Regional Staff, after review of the permit application, made a tentative determination to allow the project to go forward, as conditioned by a draft permit (Ex 8, Revised Draft Permit; see also, Ex. 2, Initial Draft Permit). Staff has determined that the Applicant's proposed project is addressed by a Generic EIS, the Final Programmatic Environmental Impact Statement on Aquatic Vegetation Control Program of the New York State Department of Environmental Conservation, Division of Lands and Forests (reprinted March 1986; "FPEIS"). The Applicant does not object to any permit condition and accepts the terms and conditions of the current draft permit.
Staff has determined that the Applicant's proposed project is addressed by a Generic EIS, the Final Programmatic Environmental Impact Statement on Aquatic Vegetation Control Program of the New York State Department of Environmental Conservation, Division of Lands and Forests (reprinted March 1986). A Generic EIS may be broader and more general than site specific or project specific EIS. A GEIS should discuss the logic and rationale for the choices advanced. It may discuss in general terms the constraints and consequences of any narrowing of future options. It may present and analyze in general terms a few hypothetical scenarios that could and are likely to occur. 6 NYCRR 617.10(a).
A Generic EIS may be used to assess the environmental impacts of an entire program or plan having wide application or restricting the range of future alternative policies or projects. 6 NYCRR 617.10(a)(4). The FPEIS on Aquatic Vegetation Control is such a Generic EIS. Accordingly, if Staff determines that a proposed project is consistent with the FPEIS, then Staff may conclude that no supplemental EIS is required for the project. Here, Staff has made such a tentative determination and relies upon the FPEIS without requiring a supplemental EIS.
The FPEIS describes copper sulfate at length. Briefly, copper sulfate is used as a pesticide (algaecide), feed additive, soil additive and wood preservative, and also for other industrial applications. Copper is an essential element for the growth of living organisms, but only in trace amounts. In more than trace amounts, copper sulfate is toxic to living organisms. Use of copper sulfate pesticide to control algae in lakes, results in accumulation of copper in the bottom sediments.
The copper sulfate pesticide product label contains danger warnings regarding handling and use of the pesticide. Additionally, the label contains precautionary statements and environmental hazard statements, including "SPECIAL PRECAUTIONS when applying this product directly to water as an algaecide or herbicide. This pesticide is toxic to fish. Direct application of copper sulfate to water may cause a significant reduction in population of aquatic invertebrates, plants and fish. Do not treat more than one-half of a lake or pond at one time in order to avoid depletion of oxygen from decaying vegetation. Allow 1 to 2 weeks between treatment for oxygen levels to recover. Trout and other species of fish may be killed at application rates recommended on this label, especially in soft or acid waters. However, fish toxicity generally decreases when the hardness of water increases. Do not contaminate water by cleaning of equipment or disposal of wastes. Copper sulfate crystal pesticide label, Tennessee Brand, manufactured by Griffin.
During the issues conference, the Applicant described the generally accepted technique that certified pesticide applicators use for application of copper sulfate pesticide for the control of algae. Following is a brief description of that treatment process. The copper sulfate pesticide label requires that pesticide applicator calculate the volume of water for the proposed treatment area to determine the amount of pesticide required to achieve the desired dosage rate, but not exceed it.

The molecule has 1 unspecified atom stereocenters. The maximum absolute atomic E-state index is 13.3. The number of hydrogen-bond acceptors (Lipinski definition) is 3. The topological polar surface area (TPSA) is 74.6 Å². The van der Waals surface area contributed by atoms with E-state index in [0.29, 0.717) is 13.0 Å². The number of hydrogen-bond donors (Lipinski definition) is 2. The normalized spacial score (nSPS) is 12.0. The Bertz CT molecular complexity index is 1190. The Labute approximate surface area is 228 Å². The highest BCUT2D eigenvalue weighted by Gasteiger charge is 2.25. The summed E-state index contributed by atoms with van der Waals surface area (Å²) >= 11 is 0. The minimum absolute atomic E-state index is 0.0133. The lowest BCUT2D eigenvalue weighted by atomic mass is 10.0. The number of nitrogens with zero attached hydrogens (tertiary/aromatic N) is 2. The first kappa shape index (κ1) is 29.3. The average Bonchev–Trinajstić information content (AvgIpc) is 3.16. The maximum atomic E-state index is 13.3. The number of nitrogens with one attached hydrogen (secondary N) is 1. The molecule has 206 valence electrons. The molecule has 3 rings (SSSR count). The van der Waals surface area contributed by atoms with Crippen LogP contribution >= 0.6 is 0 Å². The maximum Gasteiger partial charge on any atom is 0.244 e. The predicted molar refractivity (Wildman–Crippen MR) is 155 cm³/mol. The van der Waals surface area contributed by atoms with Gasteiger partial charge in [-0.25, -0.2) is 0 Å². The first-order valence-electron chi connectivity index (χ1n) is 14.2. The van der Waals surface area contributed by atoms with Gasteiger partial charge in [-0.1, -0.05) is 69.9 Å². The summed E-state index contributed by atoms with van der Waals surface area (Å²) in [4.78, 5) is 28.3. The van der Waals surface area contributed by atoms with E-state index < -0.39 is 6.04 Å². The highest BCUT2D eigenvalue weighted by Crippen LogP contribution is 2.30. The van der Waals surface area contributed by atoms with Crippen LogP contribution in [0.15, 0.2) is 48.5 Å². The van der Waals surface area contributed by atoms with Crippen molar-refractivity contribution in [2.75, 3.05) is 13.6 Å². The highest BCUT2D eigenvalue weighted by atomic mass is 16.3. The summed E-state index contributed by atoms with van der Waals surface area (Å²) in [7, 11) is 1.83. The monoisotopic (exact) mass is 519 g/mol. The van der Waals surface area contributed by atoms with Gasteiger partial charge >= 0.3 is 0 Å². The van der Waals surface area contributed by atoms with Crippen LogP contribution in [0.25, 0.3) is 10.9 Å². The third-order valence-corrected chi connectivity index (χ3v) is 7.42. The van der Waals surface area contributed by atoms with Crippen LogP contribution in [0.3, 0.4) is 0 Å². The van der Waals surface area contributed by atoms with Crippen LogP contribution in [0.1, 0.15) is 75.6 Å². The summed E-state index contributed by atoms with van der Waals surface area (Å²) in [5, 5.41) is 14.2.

Algae blooms are dependent upon several factors including the nutrient load and temperature of the lake water. Generally, algae growth is cyclical, peaking in the warmer summer months. Lake conditions are dependent upon many dynamic factors, making assessment difficult. The precise areas proposed to be treated would depend upon the nature and extent of the algae present at the time. In part, this determination would be made by the Applicant's certified pesticide applicator, subject to Staff review. First, an area approximating one acre would be marked by buoys. Next, depth measurements would be obtained to account for variability of the bottom terrain. At that point, the Applicant's certified applicator would calculate the volume of water to be treated, and calculate the quantity of copper sulfate pesticide necessary to achieve the dosage rate of 0.3 parts per million. This process would be repeated for each additional area.
The Petitions for Party Status
Dr. Fisher and Ms. Beall, Co-Intervenors, identified six issues in their joint petition, summarized below. These issues were also raised by Mr. Underwood in his petition.
- The Applicant has not demonstrated the necessity of application of copper sulfate to Glen Lake. Further, copper sulfate applications may have one or more significant adverse environmental impacts, including impacts to health.
- The information provided by the Applicant in its permit application does not meet the requirements of 6 NYCRR Part 327 (Use of Chemicals for the Control or Elimination of Aquatic Vegetation), or the NYSDEC Technical Administrative Guidance Memorandum (TAGM) for the Aquatic Pesticide Permit Program, dated March 12, 1993.
- Portions of the application are inaccurate and incomplete.
- The Applicant's proposed method of copper sulfate application will not result in an effective dose rate. Nor can compliance with the pesticide label does rate or permitted dose rate be assured.
- Issuance of the permit would not be in compliance with SEQRA and the NYSDEC's Final Programmatic Environmental Impact Statement, "Aquatic Vegetation Control Program". More specifically, the Applicant has not demonstrated that the benefits of a copper sulfate pesticide treatment outweigh the environmental risks associated with such application.